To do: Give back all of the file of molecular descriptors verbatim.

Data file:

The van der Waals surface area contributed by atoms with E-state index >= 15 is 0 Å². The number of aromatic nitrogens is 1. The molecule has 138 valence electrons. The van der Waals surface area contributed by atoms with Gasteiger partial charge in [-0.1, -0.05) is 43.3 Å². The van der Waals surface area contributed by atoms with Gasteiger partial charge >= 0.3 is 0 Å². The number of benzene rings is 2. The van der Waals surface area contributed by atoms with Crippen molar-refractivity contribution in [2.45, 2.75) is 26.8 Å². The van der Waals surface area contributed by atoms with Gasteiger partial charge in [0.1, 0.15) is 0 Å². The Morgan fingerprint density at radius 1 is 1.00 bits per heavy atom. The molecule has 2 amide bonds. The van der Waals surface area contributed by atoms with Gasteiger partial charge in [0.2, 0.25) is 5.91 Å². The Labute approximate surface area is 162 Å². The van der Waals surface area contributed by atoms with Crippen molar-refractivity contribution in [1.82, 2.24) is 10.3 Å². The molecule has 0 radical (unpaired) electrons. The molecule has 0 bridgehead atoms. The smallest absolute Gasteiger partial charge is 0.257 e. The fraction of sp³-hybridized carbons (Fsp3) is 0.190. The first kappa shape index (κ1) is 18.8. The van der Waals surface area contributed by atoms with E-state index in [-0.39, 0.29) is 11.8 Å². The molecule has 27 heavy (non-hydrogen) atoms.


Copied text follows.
The van der Waals surface area contributed by atoms with E-state index >= 15 is 0 Å². The number of aromatic nitrogens is 1. The molecule has 138 valence electrons. The van der Waals surface area contributed by atoms with Gasteiger partial charge in [-0.1, -0.05) is 43.3 Å². The van der Waals surface area contributed by atoms with Gasteiger partial charge >= 0.3 is 0 Å². The number of benzene rings is 2. The van der Waals surface area contributed by atoms with Crippen molar-refractivity contribution in [2.45, 2.75) is 26.8 Å². The van der Waals surface area contributed by atoms with Gasteiger partial charge in [0.1, 0.15) is 0 Å². The Morgan fingerprint density at radius 1 is 1.00 bits per heavy atom. The molecule has 2 amide bonds. The van der Waals surface area contributed by atoms with Gasteiger partial charge in [0.2, 0.25) is 5.91 Å². The Labute approximate surface area is 162 Å². The van der Waals surface area contributed by atoms with Crippen molar-refractivity contribution in [1.82, 2.24) is 10.3 Å². The molecule has 0 radical (unpaired) electrons. The molecule has 0 bridgehead atoms. The smallest absolute Gasteiger partial charge is 0.257 e. The fraction of sp³-hybridized carbons (Fsp3) is 0.190. The first kappa shape index (κ1) is 18.8. The van der Waals surface area contributed by atoms with E-state index in [-0.39, 0.29) is 11.8 Å². The molecule has 27 heavy (non-hydrogen) atoms.